The complete sequencing of the human genome has been among the most highly anticipated scientific achievements in recent history. When the announcement was made on June 26, 2000, that scientists with the Human Genome Project and Celera Genomics were close to completing maps of the human genome,1 the media response was enormous. One search of the Lexis-Nexis news database identified over 200 newspaper articles concerning the genome mapping during the 2 days surrounding the announcement. Discussion of the event in scientific publications has also been extensive.25 However, not much is known about public reactions to the sequencing of the human genome.

Studies assessing public attitudes toward new genetic technologies such as genetic screening and gene therapy have reported public enthusiasm for the health benefits promised by such technologies combined with concern about possible harms.610 These attitudes, as well as attitudes concerning the mapping of the genome, are likely to be influenced by any number of factors, including the messages conveyed by the media. Although the media is for many Americans a primary source of health and science information, media coverage of genetics is selective and presented within particular frameworks.1113

The view is commonly expressed that public understanding of science, and genetics in particular, is important so that society can play a role in determining the direction and application of scientific research.1416 Given the extensive coverage of the genome announcement in the popular press, it is likely that a large segment of the population is at least aware that the mapping of the human genome has occurred. In the present study, we assessed public awareness of and reactions to the genome mapping announcement, as well as perceptions of the media coverage surrounding the announcement. In addition, we conducted a content analysis of a subset of media reports that were cited by survey participants as a source of their information about the genome mapping. The study reported here is part of a larger project to examine the reporting of new genetic discoveries by the media.


Consumer telephone survey

We conducted a telephone survey of Maryland residents between July 6th and July 10th, 2000. A survey research firm was contracted to carry out the survey using trained interviewers.

Sampling and data collection

Maryland households were sampled using a random digit dialing approach. Anyone age 18 or over was eligible to participate in an interview and only one individual could participate per household. Interviewers were instructed to continue recruitment until a target sample size of at least 225 completed (see below) interviews was reached. The overall study was approved by the Johns Hopkins Joint Committee on Clinical Investigation. The interviews were conducted anonymously, and no identifying information was recorded, therefore, written consent was not required.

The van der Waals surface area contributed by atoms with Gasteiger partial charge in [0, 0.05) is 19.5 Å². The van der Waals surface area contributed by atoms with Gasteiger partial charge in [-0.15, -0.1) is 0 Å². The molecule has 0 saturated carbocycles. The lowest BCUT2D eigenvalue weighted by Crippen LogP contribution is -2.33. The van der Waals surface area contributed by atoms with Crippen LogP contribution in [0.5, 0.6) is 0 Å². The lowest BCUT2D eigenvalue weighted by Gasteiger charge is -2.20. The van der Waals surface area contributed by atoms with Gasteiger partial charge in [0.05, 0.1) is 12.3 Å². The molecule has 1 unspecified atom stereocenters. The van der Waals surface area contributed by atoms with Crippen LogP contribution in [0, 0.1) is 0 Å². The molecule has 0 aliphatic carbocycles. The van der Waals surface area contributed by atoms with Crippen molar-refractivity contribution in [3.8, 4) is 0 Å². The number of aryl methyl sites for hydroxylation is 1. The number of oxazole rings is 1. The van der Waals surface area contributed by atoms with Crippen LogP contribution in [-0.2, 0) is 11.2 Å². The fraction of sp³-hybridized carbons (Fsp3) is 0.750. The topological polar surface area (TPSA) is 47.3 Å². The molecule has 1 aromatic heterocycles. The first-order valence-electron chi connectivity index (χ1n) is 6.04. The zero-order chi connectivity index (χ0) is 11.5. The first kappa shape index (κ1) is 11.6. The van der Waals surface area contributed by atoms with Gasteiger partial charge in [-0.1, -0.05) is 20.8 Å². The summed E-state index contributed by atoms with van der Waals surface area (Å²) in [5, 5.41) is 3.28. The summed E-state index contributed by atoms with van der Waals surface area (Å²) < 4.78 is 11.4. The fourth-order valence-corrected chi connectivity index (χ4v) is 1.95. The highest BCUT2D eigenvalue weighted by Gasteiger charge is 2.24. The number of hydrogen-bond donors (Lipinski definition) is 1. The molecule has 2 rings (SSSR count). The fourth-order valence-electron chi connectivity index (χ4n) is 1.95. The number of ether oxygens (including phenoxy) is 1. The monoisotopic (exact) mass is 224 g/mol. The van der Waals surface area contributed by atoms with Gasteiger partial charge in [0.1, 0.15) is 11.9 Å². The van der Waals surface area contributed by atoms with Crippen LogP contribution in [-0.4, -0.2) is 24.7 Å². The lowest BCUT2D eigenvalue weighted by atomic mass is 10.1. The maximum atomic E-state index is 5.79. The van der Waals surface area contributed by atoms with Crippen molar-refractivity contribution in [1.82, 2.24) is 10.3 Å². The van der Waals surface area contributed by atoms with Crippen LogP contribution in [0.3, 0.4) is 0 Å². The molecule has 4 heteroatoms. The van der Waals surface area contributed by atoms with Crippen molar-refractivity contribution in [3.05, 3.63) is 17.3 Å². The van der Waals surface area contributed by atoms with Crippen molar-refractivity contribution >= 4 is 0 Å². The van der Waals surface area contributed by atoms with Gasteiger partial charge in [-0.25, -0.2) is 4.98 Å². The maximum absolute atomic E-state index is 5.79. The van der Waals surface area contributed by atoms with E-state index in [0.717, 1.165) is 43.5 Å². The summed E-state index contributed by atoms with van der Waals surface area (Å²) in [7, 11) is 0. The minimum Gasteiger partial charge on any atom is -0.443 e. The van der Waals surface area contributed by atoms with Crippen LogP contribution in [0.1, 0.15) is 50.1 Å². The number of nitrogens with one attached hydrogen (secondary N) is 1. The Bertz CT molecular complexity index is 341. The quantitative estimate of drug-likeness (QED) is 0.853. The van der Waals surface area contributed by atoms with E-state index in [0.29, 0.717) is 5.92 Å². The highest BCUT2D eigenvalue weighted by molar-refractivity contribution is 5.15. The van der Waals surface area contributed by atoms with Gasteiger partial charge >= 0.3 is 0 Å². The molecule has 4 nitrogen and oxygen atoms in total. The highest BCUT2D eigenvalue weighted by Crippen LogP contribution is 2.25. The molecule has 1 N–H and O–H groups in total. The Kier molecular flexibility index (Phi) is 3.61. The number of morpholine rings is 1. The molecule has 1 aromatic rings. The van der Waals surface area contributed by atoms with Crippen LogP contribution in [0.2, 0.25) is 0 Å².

Respondents were first asked if they had heard about the recent announcement that scientists had completed mapping the human genome. If they had not, the interviewer asked only the set of demographic questions before concluding the interview. If they had heard about the announcement, the interviewer asked where they had heard about it. Anyone who cited at least one media source (newspaper, magazine, television, radio, or internet) as a source of information completed the entire survey. Because we were assessing reactions to media coverage, those who had heard about the announcement but did not name a media source (i.e., they heard it from a friend or relative) completed only the demographic questions. Respondents who cited a media source were asked three closed-ended questions regarding their exposure to information about the mapping of the human genome (how much they had seen or heard about the announcement, how much they heard about the human genome project before the announcement, and their opinion on the quantity of media coverage about the announcement).